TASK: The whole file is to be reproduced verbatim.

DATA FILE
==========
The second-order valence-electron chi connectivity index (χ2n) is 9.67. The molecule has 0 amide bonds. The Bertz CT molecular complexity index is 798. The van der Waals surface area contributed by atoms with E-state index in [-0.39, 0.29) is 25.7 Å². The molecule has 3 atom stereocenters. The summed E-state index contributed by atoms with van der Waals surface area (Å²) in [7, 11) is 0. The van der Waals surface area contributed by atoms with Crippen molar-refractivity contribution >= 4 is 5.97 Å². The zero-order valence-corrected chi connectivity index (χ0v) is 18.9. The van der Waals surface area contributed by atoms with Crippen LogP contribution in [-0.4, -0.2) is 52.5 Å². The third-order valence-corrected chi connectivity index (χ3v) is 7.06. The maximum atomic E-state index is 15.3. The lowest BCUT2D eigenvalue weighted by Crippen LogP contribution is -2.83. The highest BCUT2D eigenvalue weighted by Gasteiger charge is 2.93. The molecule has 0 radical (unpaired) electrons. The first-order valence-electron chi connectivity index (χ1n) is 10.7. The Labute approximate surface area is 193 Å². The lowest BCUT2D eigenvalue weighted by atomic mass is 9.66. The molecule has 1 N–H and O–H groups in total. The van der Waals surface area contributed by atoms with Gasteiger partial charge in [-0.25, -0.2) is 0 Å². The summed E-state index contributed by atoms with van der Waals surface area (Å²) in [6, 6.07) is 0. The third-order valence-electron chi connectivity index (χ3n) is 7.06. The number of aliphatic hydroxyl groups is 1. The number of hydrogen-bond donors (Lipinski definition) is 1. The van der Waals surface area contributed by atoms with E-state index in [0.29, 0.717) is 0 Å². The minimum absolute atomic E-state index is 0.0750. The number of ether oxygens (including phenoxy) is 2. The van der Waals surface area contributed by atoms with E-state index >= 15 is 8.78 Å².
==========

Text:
The second-order valence-electron chi connectivity index (χ2n) is 9.67. The molecule has 0 amide bonds. The Bertz CT molecular complexity index is 798. The van der Waals surface area contributed by atoms with E-state index in [-0.39, 0.29) is 25.7 Å². The molecule has 3 atom stereocenters. The summed E-state index contributed by atoms with van der Waals surface area (Å²) in [7, 11) is 0. The van der Waals surface area contributed by atoms with Crippen molar-refractivity contribution >= 4 is 5.97 Å². The zero-order valence-corrected chi connectivity index (χ0v) is 18.9. The van der Waals surface area contributed by atoms with Crippen LogP contribution in [-0.4, -0.2) is 52.5 Å². The third-order valence-corrected chi connectivity index (χ3v) is 7.06. The maximum atomic E-state index is 15.3. The lowest BCUT2D eigenvalue weighted by Crippen LogP contribution is -2.83. The highest BCUT2D eigenvalue weighted by Gasteiger charge is 2.93. The molecule has 0 radical (unpaired) electrons. The first-order valence-electron chi connectivity index (χ1n) is 10.7. The Labute approximate surface area is 193 Å². The lowest BCUT2D eigenvalue weighted by atomic mass is 9.66. The molecule has 1 N–H and O–H groups in total. The van der Waals surface area contributed by atoms with Gasteiger partial charge in [-0.25, -0.2) is 0 Å². The summed E-state index contributed by atoms with van der Waals surface area (Å²) in [6, 6.07) is 0. The third-order valence-electron chi connectivity index (χ3n) is 7.06. The number of aliphatic hydroxyl groups is 1. The number of hydrogen-bond donors (Lipinski definition) is 1. The van der Waals surface area contributed by atoms with E-state index in [0.29, 0.717) is 0 Å². The minimum absolute atomic E-state index is 0.0750. The number of ether oxygens (including phenoxy) is 2. The van der Waals surface area contributed by atoms with E-state index >= 15 is 8.78 Å².